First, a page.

Obama firearms boom continues

Rosslyn Smith
There is one American industry that has done very well during the Obama administration, probably to his acute dismay.  In 2009 we read about the tremendous increase in demand for firearms following the election.  After slackening a bit in 2010, the demand for guns is once again on the rise.  Shooting Industry Magazine recently reported:

The firearms industry is enjoying brisk-to-robust firearm sales during a time when much of the U.S. economy continues to suffer.

In April, dealers reported firearms sales that matched and even exceeded those of the six months following the 2008 national elections.

In May, the number of NSSF-adjusted NICS background checks reflects an 11.4-percent increase over May 2010. The positive May report is in stark contrast to news of the nation's economy, which hit another slowdown during the month.

NSSF reports that its adjusted NICS data shows increases for 2011, compared to 2010, of January: 9.7 percent; February: 13.6 percent; March: 15 percent; and April: 15.2 percent. NSSF also indicates that for 12 straight months, beginning in May 2010, there have been increases in the number of background checks.

The NICS data, even when adjusted by NSSF to eliminate certain purpose codes (see below), does not reflect actual firearm sales, yet it is the best indicator of monthly consumer activity.

This report makes me suspect that should the urban rabble in America attempt what recently happened in Great Britain it may not end well for many of them.  In Great Britain the government has a longstanding policy of depriving their law abiding citizens of defensive weapons of all kinds.   In many parts of America it is hard to pick a soft target with any degree of certainty.   Is that bulge in the pocket of that wheezy old gent a new pack of Marlboros or is it one of the recent generation of .380 ACP polymer pocket pistols developed for the growing concealed carry market?  

There is one American industry that has done very well during the Obama administration, probably to his acute dismay.  In 2009 we read about the tremendous increase in demand for firearms following the election.  After slackening a bit in 2010, the demand for guns is once again on the rise.  Shooting Industry Magazine recently reported:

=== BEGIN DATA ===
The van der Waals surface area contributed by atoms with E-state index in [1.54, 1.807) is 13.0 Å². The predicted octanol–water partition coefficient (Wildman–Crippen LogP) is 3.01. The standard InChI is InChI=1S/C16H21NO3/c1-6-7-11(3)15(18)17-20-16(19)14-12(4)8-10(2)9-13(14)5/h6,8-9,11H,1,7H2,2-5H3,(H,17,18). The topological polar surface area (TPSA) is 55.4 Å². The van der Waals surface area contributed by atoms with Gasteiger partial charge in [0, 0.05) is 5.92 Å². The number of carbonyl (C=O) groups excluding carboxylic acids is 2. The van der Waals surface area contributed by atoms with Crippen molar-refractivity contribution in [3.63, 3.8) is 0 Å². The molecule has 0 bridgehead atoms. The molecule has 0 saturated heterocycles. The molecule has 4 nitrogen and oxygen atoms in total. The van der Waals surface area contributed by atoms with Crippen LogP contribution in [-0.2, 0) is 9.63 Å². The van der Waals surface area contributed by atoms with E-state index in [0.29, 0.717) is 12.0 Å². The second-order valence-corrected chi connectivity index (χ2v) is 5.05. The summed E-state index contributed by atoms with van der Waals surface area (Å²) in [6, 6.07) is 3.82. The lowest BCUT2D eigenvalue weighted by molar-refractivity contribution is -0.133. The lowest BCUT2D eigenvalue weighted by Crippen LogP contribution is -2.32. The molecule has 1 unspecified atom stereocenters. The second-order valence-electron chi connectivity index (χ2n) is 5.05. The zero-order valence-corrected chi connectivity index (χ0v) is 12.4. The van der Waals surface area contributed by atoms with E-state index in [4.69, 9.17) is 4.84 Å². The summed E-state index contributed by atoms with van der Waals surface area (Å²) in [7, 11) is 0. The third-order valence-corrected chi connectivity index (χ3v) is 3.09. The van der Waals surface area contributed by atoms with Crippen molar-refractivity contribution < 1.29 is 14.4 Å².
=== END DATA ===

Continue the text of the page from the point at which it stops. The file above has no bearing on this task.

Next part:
The firearms industry is enjoying brisk-to-robust firearm sales during a time when much of the U.S. economy continues to suffer.

In April, dealers reported firearms sales that matched and even exceeded those of the six months following the 2008 national elections.

In May, the number of NSSF-adjusted NICS background checks reflects an 11.4-percent increase over May 2010. The positive May report is in stark contrast to news of the nation's economy, which hit another slowdown during the month.

NSSF reports that its adjusted NICS data shows increases for 2011, compared to 2010, of January: 9.7 percent; February: 13.6 percent; March: 15 percent; and April: 15.2 percent. NSSF also indicates that for 12 straight months, beginning in May 2010, there have been increases in the number of background checks.

The NICS data, even when adjusted by NSSF to eliminate certain purpose codes (see below), does not reflect actual firearm sales, yet it is the best indicator of monthly consumer activity.

This report makes me suspect that should the urban rabble in America attempt what recently happened in Great Britain it may not end well for many of them.  In Great Britain the government has a longstanding policy of depriving their law abiding citizens of defensive weapons of all kinds.   In many parts of America it is hard to pick a soft target with any degree of certainty.   Is that bulge in the pocket of that wheezy old gent a new pack of Marlboros or is it one of the recent generation of .380 ACP polymer pocket pistols developed for the growing concealed carry market?